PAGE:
Saturday, November 23, 2013

Striving for Higher-Order Thinking and Depth of Knowledge

A little over a year ago, I read Higher-order thinking is the exception rather than the norm for most classrooms on Scott McLeod's blog, Dangerously Irrelevant, and have been mulling it over, wondering if our school district is any different.

Over the past year, our teachers periodically collect data with their teams on the types of questions/tasks they ask students. One teacher records teacher questions and the other records student responses on a shared Google Doc; then teams sort through their own data, plotting teacher questions by Bloom's Revised Taxonomy, and student responses to those questions/tasks with Webb's Depth of Knowledge (DOK). The 2012-2013 data showed we were not very different from other districts; therefore, our teams set their own goals for higher-order thinking and depth of knowledge.

The data so far for the 2013-2014 school year shows questions asked of students are up and down the Bloom's ladder, equally distributed (with a little less in the create category, but that's probably because the 20 minutes of collecting data in those classrooms did not occur during PBL). However, on average, the student responses and tasks were still primarily in the DOK Levels 1 and 2. Thus, teacher teams are focusing on creating DOK Level 3 discussions and tasks.


Why should we strive for DOK Levels 3 and 4?

Depth of Knowledge (DOK) is about the cognitive complexity of thinking. In DOK Level 3, students must justify and defend their reasoning (thus more rigorous and requires more critical thinking). While DOK 4, is continued analysis over longer periods of time.

The critical thinking and rigor that occurs in DOK Levels 3 and 4 are our goal as 21st century thinkers, and our goal for preparing them for college and careers (thereby also the goal of the Common Core).


What does DOK Level 3 look like?

DOK Level 3 questions and tasks require more than one "correct" answer. Below are some examples, based on the work of Karin Hess:
  • ELA: Explain, generalize or connect ideas, using supporting evidence from the text or source.
  • Math: Solve a multiple-step problem and provide support with a mathematical explanation that justifies the answer.
  • Music: Analyze or evaluate the effectiveness of the concept of ‘groove’ in a musical composition.
Click here to download as PDF
How do you move student responses and tasks to DOK Level 3?

DOK Level 3 requires the question or task to have more than one acceptable answer. This is a shift for teachers to ask these questions and design these tasks, and it's a shift for students because they are used to answering and waiting to see if they were "right".

Raise Awareness of DOK Level 3

Why not explore DOK with the students? Discuss what DOK Level 3 questions and tasks are; have students design a few; and share the benefits of this type of thinking.

Question stems

Asking open-ended questions that do not have right/wrong answers would give students more DOK Level 3 opportunities.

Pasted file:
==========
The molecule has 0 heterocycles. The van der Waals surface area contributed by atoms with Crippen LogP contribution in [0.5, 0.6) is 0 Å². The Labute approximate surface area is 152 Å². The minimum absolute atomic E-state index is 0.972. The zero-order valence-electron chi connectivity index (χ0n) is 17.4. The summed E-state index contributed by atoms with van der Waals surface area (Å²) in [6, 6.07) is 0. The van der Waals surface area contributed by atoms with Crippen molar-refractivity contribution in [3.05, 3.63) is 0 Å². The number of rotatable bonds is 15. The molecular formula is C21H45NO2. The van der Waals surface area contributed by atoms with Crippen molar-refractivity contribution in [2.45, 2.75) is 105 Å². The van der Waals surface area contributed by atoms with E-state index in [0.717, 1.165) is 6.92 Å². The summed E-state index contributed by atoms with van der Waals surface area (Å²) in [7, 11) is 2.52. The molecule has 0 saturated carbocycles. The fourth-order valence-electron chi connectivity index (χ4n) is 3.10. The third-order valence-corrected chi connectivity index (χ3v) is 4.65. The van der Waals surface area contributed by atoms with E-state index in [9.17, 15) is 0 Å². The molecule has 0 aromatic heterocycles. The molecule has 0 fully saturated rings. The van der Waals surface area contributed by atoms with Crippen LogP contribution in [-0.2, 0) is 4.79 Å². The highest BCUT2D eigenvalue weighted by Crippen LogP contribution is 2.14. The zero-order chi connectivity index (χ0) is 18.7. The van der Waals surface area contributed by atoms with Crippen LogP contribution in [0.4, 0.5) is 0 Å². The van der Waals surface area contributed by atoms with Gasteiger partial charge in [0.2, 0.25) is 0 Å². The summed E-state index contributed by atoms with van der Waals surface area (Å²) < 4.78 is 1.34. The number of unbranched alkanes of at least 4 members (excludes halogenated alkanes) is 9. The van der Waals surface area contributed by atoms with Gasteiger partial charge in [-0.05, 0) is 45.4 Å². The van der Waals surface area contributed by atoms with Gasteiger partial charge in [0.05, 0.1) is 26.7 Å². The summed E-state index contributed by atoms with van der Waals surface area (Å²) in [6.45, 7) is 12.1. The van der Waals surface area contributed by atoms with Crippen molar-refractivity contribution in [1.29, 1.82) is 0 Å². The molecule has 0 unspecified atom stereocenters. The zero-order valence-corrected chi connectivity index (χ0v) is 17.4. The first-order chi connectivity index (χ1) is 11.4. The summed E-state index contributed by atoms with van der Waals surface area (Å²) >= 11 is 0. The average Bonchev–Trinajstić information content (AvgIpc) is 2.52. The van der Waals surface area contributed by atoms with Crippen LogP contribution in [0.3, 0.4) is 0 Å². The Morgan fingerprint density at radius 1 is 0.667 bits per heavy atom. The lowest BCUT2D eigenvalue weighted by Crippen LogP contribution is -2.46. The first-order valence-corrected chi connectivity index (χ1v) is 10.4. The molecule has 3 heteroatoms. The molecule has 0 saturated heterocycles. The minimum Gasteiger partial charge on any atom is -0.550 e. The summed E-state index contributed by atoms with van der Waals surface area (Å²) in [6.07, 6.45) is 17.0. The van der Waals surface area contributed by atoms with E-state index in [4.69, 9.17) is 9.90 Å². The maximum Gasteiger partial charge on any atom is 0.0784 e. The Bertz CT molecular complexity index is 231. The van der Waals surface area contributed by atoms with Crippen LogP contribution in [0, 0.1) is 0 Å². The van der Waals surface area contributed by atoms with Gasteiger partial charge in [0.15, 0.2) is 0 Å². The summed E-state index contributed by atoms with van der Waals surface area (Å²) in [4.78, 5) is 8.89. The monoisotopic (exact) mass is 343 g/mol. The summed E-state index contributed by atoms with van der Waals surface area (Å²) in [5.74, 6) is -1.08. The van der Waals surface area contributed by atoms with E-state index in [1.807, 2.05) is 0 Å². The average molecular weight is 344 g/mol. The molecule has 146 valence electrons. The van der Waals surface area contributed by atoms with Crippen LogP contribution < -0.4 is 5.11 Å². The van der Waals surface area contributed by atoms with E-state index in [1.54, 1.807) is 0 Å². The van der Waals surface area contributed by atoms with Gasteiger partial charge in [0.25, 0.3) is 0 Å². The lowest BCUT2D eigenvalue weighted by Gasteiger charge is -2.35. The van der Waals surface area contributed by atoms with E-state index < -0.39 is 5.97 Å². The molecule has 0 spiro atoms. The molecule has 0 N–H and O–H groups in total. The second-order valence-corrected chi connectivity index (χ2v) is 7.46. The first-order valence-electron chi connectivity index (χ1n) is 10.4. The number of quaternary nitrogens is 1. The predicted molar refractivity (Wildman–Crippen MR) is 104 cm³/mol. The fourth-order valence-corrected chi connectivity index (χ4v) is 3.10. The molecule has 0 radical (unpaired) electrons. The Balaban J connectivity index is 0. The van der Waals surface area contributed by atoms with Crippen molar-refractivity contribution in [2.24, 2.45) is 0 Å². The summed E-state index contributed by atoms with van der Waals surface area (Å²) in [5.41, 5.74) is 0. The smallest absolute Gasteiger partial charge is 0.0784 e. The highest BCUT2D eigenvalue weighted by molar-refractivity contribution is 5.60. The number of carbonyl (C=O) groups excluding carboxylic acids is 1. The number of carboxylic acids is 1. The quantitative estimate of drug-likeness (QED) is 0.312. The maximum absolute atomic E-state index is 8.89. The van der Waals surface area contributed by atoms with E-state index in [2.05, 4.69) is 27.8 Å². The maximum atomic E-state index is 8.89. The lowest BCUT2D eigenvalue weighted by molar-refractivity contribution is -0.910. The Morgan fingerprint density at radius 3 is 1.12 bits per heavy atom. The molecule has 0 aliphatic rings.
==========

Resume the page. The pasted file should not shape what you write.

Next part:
Here are some question stems to help create more strategic thinking:
This requires some time up front, but the end result is greater rigor and cognitive complexity of thinking.

Tracy's Twist on a DOK Level 3 Question Stem

The teacher makes a claim such as, "This is the best book I've read" or "Online activities are better than face-to-face activities." Then students can decide how much they agree or disagree with the statement, and place a sticky note on the spectrum from agree to disagree to represent their opinion, and support their claim with reasons.

While this can be done face-to-face with sticky notes or by physically lining up, it can also be online with free tools such as Padlet. For example, if I claimed this activity is better to do with online sticky notes, then we could discuss how much we agree with the statement by placing our own sticky note on the line spectrum to quantify our perspective, while supporting our thinking by adding reasoning.


Click here to download image to use.

Final thoughts: Task predicts performance

Is it worth it? Is it worth the teacher's efforts to seek DOK 3 and 4 responses and learning tasks? Heck ya! Task predicts performance.

When students work at DOK Levels 3 and 4, students are prepared to transfer their learning to other situations and non-routine applications. Isn't this what we want for our students? Isn't this what the Common Core is trying to accomplish?
  • What question stems do you like to use to promote deeper thinking? 
  • How would you create DOK Level 3 questions and tasks?
  • Why do you think higher-order thinking and DOK learning activities should be goals of educators?

Friday, November 22, 2013

Nominations for the 2013 Edublog Awards

The purpose of the Edublog Awards, or Eddies, is to raise awareness of educational blogging and social media for learning.

Image Credit: Edublogs
Here are my nominations:
Final thoughts

It's all about the kids and their learning opportunities. Without educational uses of social media and blogging, students might not realize the power of their voices, nor would they have the opportunities to learn with other beyond the four walls of the classroom.

I would like to encourage you to share your nominations with others to spread the word of the power of educational blogging and social media for learning. Nominations are open until December 1st.
  • Can you think of a better way to raise awareness of the power of educational blogging and social media other than the Edublog Awards?
  • Were there new blogs/resources/ideas shared here that you hadn't heard of before?